MOORHEAD — The attorney for a woman accused of scratching and gouging two Moorhead police officers told a Clay County District Court judge on Monday, Aug. 12, that her client was remorseful and took responsibility for her actions, though she described the incident that happened about a year ago as a "setup" designed to create bad publicity for her client.
Mara Rausch, a public defender representing Michelle Swenson, asked Judge Tammy Merkins to give Swenson a gross misdemeanor sentence instead of a felony sentence for Swenson's earlier plea of guilty to one felony count of fourth-degree assault on a peace officer.
Rausch argued that Swenson, 55, had a clean record and that the injuries Swenson inflicted while officers grappled with her on Aug. 3, 2018, were scratches that did not require medical attention.
Moorhead police responded to the Northsider bar in north Moorhead on the evening in question for a report of a woman, later identified as Swenson, who was screaming and agitated, according to court documents.
Two officers escorted Swenson out of the bar, and she tried to break free while they tried to handcuff her, court documents show.
Both officers noted they felt pain in their arms as they handcuffed Swenson, and later observed that her fingernails had scratched and torn at their skin and caused some bleeding, court documents show.
During the incident, Swenson directed comments at Mari Dailey, who at the time was a Moorhead City Council member running for the District 4 seat of the Clay County Commission.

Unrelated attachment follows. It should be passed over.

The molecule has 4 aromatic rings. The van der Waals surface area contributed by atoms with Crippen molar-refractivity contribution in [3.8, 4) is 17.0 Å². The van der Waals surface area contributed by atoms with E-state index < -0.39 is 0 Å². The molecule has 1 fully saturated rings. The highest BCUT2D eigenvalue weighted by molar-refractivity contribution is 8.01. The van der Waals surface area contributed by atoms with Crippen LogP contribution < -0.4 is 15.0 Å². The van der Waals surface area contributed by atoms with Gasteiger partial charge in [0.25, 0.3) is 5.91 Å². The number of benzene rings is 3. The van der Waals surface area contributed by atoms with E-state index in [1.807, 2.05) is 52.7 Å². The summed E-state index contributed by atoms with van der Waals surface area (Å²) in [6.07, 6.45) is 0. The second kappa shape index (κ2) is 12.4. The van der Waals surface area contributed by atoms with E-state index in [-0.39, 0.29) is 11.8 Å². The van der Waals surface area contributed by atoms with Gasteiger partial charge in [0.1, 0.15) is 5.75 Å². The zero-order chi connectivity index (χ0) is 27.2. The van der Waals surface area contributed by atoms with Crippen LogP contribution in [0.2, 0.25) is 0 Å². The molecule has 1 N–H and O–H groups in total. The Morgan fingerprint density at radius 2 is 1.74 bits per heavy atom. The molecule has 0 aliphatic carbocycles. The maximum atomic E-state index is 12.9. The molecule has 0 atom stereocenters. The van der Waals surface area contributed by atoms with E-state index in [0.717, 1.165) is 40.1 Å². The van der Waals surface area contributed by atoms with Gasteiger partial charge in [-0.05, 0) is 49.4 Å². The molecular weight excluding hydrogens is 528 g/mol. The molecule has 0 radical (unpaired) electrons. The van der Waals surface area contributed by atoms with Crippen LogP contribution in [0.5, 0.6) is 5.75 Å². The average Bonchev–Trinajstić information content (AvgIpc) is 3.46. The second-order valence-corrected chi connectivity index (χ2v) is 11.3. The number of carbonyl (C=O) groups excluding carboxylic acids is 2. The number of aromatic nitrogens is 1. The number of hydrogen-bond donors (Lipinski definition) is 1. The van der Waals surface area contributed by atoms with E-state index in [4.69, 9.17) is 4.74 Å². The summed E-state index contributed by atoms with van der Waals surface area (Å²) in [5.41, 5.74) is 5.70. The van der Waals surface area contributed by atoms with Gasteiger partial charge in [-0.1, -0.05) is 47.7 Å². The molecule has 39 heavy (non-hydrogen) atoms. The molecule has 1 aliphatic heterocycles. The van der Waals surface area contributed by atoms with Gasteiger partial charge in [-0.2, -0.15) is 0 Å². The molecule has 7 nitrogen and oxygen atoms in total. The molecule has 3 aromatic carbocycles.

Dailey was running against Kevin Campbell, who was in a relationship with Swenson at the time of the incident. Campbell, who won the race in November, was sitting in the courtroom Monday with others who appeared to be supporters of Swenson.
Rausch told Judge Merkins that on the day of the incident Swenson's ex-husband told her that if she wanted her alimony check, she had to go to the Northsider bar "right now" to pick it up.
Rausch said after Swenson arrived at the bar, she and her ex-husband got into a verbal argument and police were called.
Rausch said Swenson considered herself co-owner of the bar with her ex-husband, so when officers told her she had to leave the property, she pulled away and in the process at least one officer received scratches.
"That's what this case is about," Rausch said, describing the incident as "a setup to get negative publicity."
Swenson told the judge that at the time of the incident, she felt it was unfair that she was the one removed from the bar, but added: "I truly apologize that this happened."
Prosecutor Cecilia Knapp told Judge Merkins the charge Swenson pleaded guilty to was a crime of violence and 60 days in jail would be an appropriate sentence.
Merkins said the injuries involved were less severe than typically found in fourth-degree assault cases, and she said a downward departure from state sentencing guidelines was appropriate.
She then sentenced Swenson to 365 days in jail, with all but 30 days stayed. She also gave Swenson credit for having already served four days in jail.
Based on the sentence, Swenson's conviction is deemed to be a gross misdemeanor and not a felony. Other charges Swenson had been facing in connection with the incident at the Northsider bar have been dismissed.